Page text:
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Coal mines to be transformed into renewable energy system

 
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Mark



Joined: 13 Dec 2007
Posts: 1294
Location: NW England

PostPosted: Thu Apr 23, 2020 3:31 pm    Post subject: Coal mines to be transformed into renewable energy system Reply with quote

Coal mines to be transformed into multi-million pound renewable energy system:
https://bdaily.co.uk/articles/2020/04/21/coal-mines-to-be-transformed-into-multi-million-pound-renewable-energy-system

Abandoned coal mines in South Tyneside are set to become an integral part of a new multi-million pound renewable energy project. Geothermal energy will be drawn from mines in the former Hebburn Colliery to heat council-owned buildings in the town as part of a £7m scheme developed in collaboration with the Coal Authority and Durham University. The project will see water extracted from the flooded mines by drilling vertical boreholes 300-400m underground, before being compressed to a much higher temperature and then distributed to the heat network.

The project, which has secured preliminary approval for £3.5m funding from the European Regional Development Fund, is set to take a step forward next week with the expected appointment of a main scheme designer by South Tyneside Council. Cllr Joan Atkinson, lead member for area management and community safety, commented: “This is a highly innovative scheme, which will be one of the first council minewater district heating systems in the UK. “It is expected to deliver a reduction of 319 tonnes of carbon emissions a year, which will make it a key component in our drive to make the council carbon neutral by 2030. “This is an exciting project which will make a significant contribution to our ambition for carbon neutrality and a greener, more sustainable borough.”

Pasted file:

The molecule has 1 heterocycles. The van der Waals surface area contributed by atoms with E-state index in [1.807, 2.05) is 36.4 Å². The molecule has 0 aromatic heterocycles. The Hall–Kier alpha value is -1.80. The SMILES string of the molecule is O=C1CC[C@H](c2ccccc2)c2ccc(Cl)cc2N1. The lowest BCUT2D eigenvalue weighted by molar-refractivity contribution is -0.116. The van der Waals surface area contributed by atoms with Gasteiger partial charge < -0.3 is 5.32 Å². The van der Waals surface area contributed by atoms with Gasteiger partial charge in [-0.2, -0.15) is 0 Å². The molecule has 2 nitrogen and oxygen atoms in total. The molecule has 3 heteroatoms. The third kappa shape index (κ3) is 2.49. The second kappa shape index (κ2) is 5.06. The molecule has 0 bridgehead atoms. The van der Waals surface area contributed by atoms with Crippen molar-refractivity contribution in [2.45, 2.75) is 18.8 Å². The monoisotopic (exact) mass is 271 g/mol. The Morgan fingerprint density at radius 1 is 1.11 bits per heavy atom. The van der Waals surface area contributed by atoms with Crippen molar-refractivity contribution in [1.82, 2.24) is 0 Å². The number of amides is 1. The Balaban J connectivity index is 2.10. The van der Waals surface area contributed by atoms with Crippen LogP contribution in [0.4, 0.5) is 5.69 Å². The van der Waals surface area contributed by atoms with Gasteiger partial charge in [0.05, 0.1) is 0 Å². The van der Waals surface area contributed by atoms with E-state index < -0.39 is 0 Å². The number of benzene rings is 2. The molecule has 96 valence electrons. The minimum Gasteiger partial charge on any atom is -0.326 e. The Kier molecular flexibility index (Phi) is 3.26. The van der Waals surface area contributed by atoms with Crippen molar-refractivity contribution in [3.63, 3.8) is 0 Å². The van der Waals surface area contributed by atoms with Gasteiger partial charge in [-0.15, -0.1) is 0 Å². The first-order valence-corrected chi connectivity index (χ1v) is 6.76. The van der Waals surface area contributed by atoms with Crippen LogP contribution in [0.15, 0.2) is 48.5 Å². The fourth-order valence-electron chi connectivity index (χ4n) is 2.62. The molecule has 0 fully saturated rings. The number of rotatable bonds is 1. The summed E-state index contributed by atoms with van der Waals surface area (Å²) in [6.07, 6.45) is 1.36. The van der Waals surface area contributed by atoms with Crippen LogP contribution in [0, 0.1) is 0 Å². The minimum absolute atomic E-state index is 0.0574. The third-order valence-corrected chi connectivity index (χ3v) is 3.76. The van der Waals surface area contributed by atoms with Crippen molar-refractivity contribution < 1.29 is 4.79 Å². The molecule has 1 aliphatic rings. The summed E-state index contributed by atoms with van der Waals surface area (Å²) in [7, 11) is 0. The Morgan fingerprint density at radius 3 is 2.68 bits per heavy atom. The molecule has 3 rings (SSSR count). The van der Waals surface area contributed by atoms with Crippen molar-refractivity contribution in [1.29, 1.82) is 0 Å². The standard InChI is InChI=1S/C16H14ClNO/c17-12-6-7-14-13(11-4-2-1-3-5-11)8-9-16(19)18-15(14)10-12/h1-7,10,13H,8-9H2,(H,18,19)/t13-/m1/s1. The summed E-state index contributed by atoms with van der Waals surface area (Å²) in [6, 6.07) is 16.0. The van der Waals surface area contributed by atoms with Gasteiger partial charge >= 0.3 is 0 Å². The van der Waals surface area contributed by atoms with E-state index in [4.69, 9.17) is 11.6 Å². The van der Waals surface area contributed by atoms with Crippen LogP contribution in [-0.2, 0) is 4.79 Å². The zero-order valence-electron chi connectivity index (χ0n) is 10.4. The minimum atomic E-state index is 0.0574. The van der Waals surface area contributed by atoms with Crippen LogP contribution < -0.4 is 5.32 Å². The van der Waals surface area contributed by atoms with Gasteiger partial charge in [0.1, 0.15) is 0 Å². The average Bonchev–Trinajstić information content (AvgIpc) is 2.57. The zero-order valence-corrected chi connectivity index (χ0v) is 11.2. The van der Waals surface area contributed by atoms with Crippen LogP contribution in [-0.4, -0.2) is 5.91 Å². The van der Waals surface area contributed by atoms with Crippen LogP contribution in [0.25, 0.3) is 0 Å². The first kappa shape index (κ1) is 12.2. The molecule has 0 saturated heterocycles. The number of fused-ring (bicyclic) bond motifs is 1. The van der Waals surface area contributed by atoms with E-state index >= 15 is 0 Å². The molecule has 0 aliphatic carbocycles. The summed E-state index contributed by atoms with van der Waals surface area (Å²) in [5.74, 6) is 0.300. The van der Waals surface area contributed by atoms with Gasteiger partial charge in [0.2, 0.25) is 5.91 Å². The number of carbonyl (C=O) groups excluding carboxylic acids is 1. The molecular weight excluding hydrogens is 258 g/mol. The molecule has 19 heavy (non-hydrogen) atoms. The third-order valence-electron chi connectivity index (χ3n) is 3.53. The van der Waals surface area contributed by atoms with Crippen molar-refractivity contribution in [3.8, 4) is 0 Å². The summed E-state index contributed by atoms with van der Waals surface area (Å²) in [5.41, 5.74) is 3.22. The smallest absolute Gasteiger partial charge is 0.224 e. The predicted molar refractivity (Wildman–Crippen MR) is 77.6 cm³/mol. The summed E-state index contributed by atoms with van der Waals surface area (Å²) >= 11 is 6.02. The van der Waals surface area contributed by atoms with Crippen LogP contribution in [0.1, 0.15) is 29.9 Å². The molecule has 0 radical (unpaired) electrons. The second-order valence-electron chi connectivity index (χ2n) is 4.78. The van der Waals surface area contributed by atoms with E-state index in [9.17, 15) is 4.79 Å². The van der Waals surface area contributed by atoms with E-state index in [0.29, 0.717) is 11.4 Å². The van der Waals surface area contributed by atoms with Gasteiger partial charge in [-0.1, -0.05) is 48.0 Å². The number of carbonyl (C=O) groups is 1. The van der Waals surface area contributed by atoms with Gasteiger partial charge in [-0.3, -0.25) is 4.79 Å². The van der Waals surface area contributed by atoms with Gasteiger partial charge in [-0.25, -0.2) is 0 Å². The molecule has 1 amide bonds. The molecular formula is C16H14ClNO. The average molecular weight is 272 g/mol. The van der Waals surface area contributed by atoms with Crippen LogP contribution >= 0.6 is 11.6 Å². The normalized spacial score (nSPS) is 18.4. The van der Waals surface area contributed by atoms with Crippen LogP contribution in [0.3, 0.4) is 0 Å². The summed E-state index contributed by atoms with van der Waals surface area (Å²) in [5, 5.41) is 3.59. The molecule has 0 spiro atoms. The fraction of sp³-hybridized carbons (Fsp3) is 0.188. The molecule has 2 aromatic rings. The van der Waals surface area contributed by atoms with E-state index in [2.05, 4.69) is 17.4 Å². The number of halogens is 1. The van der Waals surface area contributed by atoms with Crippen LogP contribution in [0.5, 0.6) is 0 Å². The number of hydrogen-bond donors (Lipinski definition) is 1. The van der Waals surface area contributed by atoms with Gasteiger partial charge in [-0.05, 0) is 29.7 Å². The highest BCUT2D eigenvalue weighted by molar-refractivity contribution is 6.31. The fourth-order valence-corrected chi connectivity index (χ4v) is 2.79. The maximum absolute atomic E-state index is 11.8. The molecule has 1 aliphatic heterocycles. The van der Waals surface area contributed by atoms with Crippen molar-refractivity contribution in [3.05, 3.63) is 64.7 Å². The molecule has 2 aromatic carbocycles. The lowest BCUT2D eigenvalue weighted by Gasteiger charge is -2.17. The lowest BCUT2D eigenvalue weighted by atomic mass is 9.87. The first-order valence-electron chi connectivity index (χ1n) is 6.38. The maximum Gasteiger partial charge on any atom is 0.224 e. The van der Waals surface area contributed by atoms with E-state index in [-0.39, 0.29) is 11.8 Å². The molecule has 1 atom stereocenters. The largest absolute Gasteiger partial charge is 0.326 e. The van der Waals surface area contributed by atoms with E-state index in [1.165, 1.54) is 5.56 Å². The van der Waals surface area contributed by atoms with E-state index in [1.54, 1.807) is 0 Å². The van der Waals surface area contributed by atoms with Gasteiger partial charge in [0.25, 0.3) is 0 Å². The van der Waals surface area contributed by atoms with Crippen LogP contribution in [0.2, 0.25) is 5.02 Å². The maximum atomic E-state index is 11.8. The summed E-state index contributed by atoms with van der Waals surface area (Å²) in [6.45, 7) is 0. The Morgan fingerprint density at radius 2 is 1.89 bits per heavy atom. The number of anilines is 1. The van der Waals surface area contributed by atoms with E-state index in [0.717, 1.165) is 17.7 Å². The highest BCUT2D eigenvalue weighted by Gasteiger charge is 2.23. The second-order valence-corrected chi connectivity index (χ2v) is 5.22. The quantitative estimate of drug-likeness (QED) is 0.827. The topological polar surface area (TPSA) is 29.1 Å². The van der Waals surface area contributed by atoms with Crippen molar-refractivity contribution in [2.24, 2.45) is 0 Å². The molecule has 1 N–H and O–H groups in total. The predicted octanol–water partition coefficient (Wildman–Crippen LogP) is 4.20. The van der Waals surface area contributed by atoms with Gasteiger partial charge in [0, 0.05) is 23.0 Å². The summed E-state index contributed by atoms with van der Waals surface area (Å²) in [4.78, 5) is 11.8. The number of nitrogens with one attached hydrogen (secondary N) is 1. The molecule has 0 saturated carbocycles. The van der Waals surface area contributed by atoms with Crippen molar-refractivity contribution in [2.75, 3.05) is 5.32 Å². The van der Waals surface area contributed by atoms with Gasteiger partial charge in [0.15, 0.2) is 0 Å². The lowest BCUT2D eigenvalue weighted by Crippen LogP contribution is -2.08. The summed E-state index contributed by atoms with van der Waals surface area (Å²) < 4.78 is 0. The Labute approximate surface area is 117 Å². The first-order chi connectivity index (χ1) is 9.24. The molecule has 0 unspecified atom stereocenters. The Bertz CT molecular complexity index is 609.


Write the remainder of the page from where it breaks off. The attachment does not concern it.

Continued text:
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kenneal - lagger
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Joined: 20 Sep 2006
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Location: Newbury, Berkshire

PostPosted: Thu Apr 23, 2020 3:56 pm    Post subject: Re: Coal mines to be transformed into renewable energy syste Reply with quote

Mark wrote:
,...,.........before being compressed to a much higher temperature